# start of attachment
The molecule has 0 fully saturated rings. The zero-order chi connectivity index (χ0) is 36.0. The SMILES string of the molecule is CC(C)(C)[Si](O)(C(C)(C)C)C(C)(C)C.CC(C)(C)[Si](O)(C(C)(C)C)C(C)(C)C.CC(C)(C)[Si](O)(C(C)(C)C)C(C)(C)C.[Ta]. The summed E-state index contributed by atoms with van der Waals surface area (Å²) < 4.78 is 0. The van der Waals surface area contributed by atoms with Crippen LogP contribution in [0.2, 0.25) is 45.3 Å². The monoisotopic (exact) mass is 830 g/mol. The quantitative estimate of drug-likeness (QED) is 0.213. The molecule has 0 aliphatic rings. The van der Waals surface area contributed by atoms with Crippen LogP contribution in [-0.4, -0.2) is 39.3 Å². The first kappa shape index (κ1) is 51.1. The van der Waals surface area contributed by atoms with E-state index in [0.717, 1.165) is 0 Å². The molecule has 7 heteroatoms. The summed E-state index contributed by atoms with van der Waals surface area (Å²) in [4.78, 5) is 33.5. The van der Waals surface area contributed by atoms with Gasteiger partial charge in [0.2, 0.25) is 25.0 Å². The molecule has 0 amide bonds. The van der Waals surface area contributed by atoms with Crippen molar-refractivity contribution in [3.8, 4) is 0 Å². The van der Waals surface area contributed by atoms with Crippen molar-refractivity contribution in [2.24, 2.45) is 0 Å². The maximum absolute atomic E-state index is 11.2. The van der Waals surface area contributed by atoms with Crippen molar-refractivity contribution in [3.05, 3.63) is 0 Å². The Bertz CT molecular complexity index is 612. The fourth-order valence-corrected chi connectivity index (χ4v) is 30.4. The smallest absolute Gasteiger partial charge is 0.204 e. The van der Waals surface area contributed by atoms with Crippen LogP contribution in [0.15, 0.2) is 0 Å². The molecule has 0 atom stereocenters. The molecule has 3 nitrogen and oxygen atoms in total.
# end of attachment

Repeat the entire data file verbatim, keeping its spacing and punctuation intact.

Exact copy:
The molecule has 0 fully saturated rings. The zero-order chi connectivity index (χ0) is 36.0. The SMILES string of the molecule is CC(C)(C)[Si](O)(C(C)(C)C)C(C)(C)C.CC(C)(C)[Si](O)(C(C)(C)C)C(C)(C)C.CC(C)(C)[Si](O)(C(C)(C)C)C(C)(C)C.[Ta]. The summed E-state index contributed by atoms with van der Waals surface area (Å²) < 4.78 is 0. The van der Waals surface area contributed by atoms with Crippen LogP contribution in [0.2, 0.25) is 45.3 Å². The monoisotopic (exact) mass is 830 g/mol. The quantitative estimate of drug-likeness (QED) is 0.213. The molecule has 0 aliphatic rings. The van der Waals surface area contributed by atoms with Crippen LogP contribution in [-0.4, -0.2) is 39.3 Å². The first kappa shape index (κ1) is 51.1. The van der Waals surface area contributed by atoms with E-state index in [0.717, 1.165) is 0 Å². The molecule has 7 heteroatoms. The summed E-state index contributed by atoms with van der Waals surface area (Å²) in [4.78, 5) is 33.5. The van der Waals surface area contributed by atoms with Gasteiger partial charge in [0.2, 0.25) is 25.0 Å². The molecule has 0 amide bonds. The van der Waals surface area contributed by atoms with Crippen molar-refractivity contribution in [3.8, 4) is 0 Å². The van der Waals surface area contributed by atoms with Crippen molar-refractivity contribution in [2.24, 2.45) is 0 Å². The maximum absolute atomic E-state index is 11.2. The van der Waals surface area contributed by atoms with Crippen molar-refractivity contribution in [3.05, 3.63) is 0 Å². The Bertz CT molecular complexity index is 612. The fourth-order valence-corrected chi connectivity index (χ4v) is 30.4. The smallest absolute Gasteiger partial charge is 0.204 e. The van der Waals surface area contributed by atoms with Crippen LogP contribution in [0.15, 0.2) is 0 Å². The molecule has 0 atom stereocenters. The molecule has 3 nitrogen and oxygen atoms in total.